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Google Adds Data About Malware To Transparency Report

Soulskill posted about 10 months ago | from the for-connoisseurs-of-worldly-fare dept.

The Internet 20

Nerval's Lobster writes "Google is adding data about malware to its Transparency Report. For the past seven years, the search-engine giant has offered a Safe Browsing program that warns Web-surfers about unsafe Websites (i.e., those loaded with malware or phishing scams). The new section of the Transparency Report will show how many people see those Safe Browsing warnings on a weekly basis, along with other malware-related tidbits, including Webmaster response times to threats and Website reinfection rates. The data includes malware distribution by autonomous systems, which are one (or more) networks controlled by a single entity such as a university or ISP. 'This data is part of our effort to support a safer and more secure web,' read Google's explanatory note in the Report. 'By sharing information from our scans, we hope to encourage cooperation among those who battle malware.' Google takes all that autonomous system data and breaks it down by country. For example, of the 31 million Websites in the United States scanned by Google, roughly 2 percent host malware. In other words, this data just reinforces what pretty much everybody knows: it's not a safe Internet out there."

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20 comments

NSA Malware (0)

Anonymous Coward | about 10 months ago | (#44116263)

Did they add the NSA and their illegal surveillance to this Malware list?

Surely the NSA is the biggest piece of Malware out there right now, I hope google added them to this list.

Re:NSA Malware (2)

AliasMarlowe (1042386) | about 10 months ago | (#44116329)

Surely the NSA is the biggest piece of Malware out there right now, I hope google added them to this list.

One of the biggest distributors of malware, certainly, but they outsource this function to numerous others (possibly including Microsoft, Apple, Oracle, etc.). The NSA is probably also one of the biggest purchasers of malware [zdnet.com].

Will they include ... (2)

DavidClarkeHR (2769805) | about 10 months ago | (#44116279)

Being warned against malware is great - on the other hand, I don't tend to use the internet (or my computer) in a way that would make me susceptible to most infections.

Now, being warned about potential government spying on the other hand ... that would be useful.

Re:Will they include ... (1)

auric_dude (610172) | about 10 months ago | (#44116387)

Sounds like a man in the middle attack where Google alters and amends the data returning from the site you wish to visit, but, they are at least polite enough to inform you of their intervention.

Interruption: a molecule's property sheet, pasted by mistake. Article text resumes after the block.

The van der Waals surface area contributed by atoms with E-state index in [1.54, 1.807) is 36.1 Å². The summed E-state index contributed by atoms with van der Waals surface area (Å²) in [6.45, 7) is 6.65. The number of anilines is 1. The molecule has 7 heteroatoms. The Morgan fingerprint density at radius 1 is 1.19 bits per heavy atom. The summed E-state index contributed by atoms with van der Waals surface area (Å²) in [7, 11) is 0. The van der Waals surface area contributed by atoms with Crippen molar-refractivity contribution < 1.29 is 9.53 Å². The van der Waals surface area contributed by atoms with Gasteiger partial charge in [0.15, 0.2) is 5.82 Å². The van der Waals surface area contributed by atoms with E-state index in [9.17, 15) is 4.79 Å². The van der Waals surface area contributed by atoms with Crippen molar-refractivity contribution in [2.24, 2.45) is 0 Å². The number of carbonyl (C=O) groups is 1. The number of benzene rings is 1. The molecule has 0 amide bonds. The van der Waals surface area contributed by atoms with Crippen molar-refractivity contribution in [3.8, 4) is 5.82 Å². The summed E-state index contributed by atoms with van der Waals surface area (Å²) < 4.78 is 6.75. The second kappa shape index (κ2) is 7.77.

Re:Will they include ... (1)

tukang (1209392) | about 10 months ago | (#44116893)

I don't tend to use the internet (or my computer) in a way that would make me susceptible to most infections

Vast majority of malware attacks spawned from legit sites [arstechnica.com]

Re:Will they include ... (0)

Anonymous Coward | about 10 months ago | (#44117025)

Not concerned ... using VMs for most of my browsing that get wiped after each use, and different VMs (and OSes) for different purposes. So, yeah, I guess if I was doing anything sensitive on my trashy VM, I'd be concerned. But when I only do my banking on a VM in a strange OS and disabling scripts ...

Re:Will they include ... (0)

Anonymous Coward | about 10 months ago | (#44117215)

Being warned against malware is great - on the other hand, I don't tend to use the internet (or my computer) in a way that would make me susceptible to most infections. Now, being warned about potential government spying on the other hand ... that would be useful.

The part nobody mentions is the tracking. Google cannot tell you if a given site is known to harbor malware without your browser first telling Google what site you are trying to visit. Now they can track sites that don't participate in their Google Analytics and ad networks. That's .. just spiffy.

Re:Will they include ... (0)

Anonymous Coward | about 10 months ago | (#44117611)

Service I use to check sites I visit knows what sites I visit, oh my!

IIRC, they only check it once per site per cache expiry time and promise not to store anything except anonimized info - if you don't trust the privacy levels they promise for this tool, then just turn it off and use Opera's or MS's or WOT's site checking. I think at least WOT had plugins for all major browsers.

Re:Will they include ... (0)

Anonymous Coward | about 10 months ago | (#44118685)

You're an idiot. Take a look at how this is actually accomplished, and you'll see that your browser downloads a file containing the infected sites, which then get cross-referenced to the sites you're visiting LOCALLY. ... but don't let that stop you from posting your Microsoft-funded FUD, douchebag.